So that's what an execution chamber in Japan looks like

The Kyodo/Reuters photograph accompanying this NYTimes article by Hiroko Tabuchi is a stunner.


  1. More important than the aesthetics (though the ‘maximum security Ikea’ look is sort of interesting), would seem to be details on the false-positive rate among the death row inmates and the accuracy of the hangmen: when done correctly, hanging is fairly quick. If you end up just dangling the person while they slowly suffocate, on the other hand…

    1. I’m not sure that knowing they will die quickly is a lot of relief to someone who might stay on death row as long as 40 years, in solitary confinement, not having a clue of when they will be killed. Hiring accurate hangmen seems like it’s minimizing just the smallest source of stress in the whole situation. Also, I think part of their discussion is indeed related to false-positives but also to trying to ban executions on moral grounds. Even assuming that we had 0 false-positives, we could always decide to execute inmates by throwing them into a volcano or something (should be fairly quick), but that doesn’t mean that we should do it.

    2.  Hanging has a chance of decapitation – which is why we don’t allow it – the slow death by strangle is just icing on the cake – if you get the rope measurement wrong you cut off a head and that’s considered cruel.

      1. The British Home Office had tables for the exact length of rope required in order to ensure a quick death but not risk decapitation, depending on the weight of the condemned. I have heard, though, that hangings in Japan are “short drop”- in other words, death is by suffocation as there’s not enough of a drop to break the spine.

        Incidentally, this is a model of the last execution chamber in Britain, at Wandsworth Prison in London- while the last hanging was in the mid 60s, the gallows here remained in working order (and were regularly tested) until 1994, as there were still a few capital crimes on the books (treason, piracy on the high seas, and certain military offences). The room is now used as a break room for prison guards!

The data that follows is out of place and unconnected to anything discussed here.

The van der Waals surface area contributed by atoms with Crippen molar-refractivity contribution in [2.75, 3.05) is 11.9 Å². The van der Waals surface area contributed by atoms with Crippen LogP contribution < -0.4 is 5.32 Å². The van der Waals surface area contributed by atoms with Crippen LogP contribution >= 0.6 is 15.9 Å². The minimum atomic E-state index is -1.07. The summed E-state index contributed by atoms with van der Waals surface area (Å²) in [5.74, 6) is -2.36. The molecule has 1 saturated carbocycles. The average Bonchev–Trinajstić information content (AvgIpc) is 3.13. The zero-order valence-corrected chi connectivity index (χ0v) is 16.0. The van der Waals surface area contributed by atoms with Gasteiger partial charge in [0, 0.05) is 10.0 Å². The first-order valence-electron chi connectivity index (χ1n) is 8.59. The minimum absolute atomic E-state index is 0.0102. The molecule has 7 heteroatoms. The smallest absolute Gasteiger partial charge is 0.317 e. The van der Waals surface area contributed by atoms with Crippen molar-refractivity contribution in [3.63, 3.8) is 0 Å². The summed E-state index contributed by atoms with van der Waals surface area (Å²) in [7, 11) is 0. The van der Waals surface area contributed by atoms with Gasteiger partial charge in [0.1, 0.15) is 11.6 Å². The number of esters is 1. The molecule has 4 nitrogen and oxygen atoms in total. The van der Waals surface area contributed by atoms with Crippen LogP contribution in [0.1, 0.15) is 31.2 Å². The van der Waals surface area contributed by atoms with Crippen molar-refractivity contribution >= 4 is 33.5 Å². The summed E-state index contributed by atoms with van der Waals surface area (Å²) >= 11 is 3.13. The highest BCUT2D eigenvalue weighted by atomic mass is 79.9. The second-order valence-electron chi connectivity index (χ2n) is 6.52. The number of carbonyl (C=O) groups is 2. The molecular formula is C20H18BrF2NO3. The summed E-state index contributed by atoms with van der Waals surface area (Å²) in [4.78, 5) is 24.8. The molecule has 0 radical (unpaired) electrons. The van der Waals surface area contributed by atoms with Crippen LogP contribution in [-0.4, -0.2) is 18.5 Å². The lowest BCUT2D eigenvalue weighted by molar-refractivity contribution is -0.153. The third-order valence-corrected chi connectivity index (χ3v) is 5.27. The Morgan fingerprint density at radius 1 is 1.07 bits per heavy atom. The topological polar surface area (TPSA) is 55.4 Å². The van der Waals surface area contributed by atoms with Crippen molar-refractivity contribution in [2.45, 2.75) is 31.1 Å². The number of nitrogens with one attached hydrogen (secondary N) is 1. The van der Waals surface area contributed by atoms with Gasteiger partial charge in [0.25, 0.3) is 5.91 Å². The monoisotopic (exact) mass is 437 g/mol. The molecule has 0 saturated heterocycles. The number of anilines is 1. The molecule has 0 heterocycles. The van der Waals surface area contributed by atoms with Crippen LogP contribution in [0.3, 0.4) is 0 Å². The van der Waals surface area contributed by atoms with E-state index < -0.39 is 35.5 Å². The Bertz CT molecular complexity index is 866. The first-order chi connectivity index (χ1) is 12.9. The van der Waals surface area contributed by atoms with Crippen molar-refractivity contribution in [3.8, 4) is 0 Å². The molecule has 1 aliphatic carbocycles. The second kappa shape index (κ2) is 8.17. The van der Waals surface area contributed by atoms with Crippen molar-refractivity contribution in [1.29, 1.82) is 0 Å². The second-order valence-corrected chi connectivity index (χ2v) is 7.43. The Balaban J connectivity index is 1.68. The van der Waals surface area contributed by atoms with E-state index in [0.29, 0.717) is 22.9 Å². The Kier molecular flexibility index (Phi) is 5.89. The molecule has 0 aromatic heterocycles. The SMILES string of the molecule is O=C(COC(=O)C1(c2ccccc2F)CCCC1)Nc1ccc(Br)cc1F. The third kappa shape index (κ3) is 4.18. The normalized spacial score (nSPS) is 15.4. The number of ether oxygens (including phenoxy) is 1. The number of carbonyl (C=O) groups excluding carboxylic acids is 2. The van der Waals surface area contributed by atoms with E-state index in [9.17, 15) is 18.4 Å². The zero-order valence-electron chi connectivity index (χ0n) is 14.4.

2. What’s stunning about it?  It looks like a pretty average execution room to me.  But I’m totally missing the Buddha statue.  Are we looking at the same photo?

    1. Banality of evil and all that.

      I was reminded of Lucinda Devlin’s series of photographs of execution chambers in the US, The Omega Suites. 

  3. “Either that wall paneling goes, or I do” “That paneling and I are fighting a duel to the death. One or the other of us has to go.”

  4. Wow.  The things we do to try to assuage our guilt over state-sanctioned murder.   Pretty grim.  And being held in a room that’s 50 square feet, in solitary, for 5+ years?  That’s 5 feet by 10 feet.  One foot wider and two feet longer than a sheet of plywood.  About the size of a dog kennel.  Roughly the size of the bathroom at a low-priced hotel.  And no friends are allowed to visit – only relatives – so if you don’t have close relatives I guess you’re on your own.  You can buy books and newspapers, although they don’t specify how you get money.  Since no contact is allowed with other prisoners, I wouldn’t think it would be practical to allow inmates to work in the prison to earn money, so if you’re broke when you go in, I guess you’re just screwed.  And all of this is “humane”?

  5. I once spent a couple of weeks in the old prison in Pietermauritzburg, South Africa, which is now an Aids orphanage. Our team would meet up every morning to discuss the day in the room which used to be directly below an execution chamber like that one. You could still see the hatch in the ceiling and the square area directly underneath where they had a sandpit to catch any gore if the head came off.

  6. “Apart from Japan and the United States, the other countries in the world that carry out capital punishment are those accused of other grave human rights violations,”. Wait what? USA has most definitely been accused of grave human rights violations.

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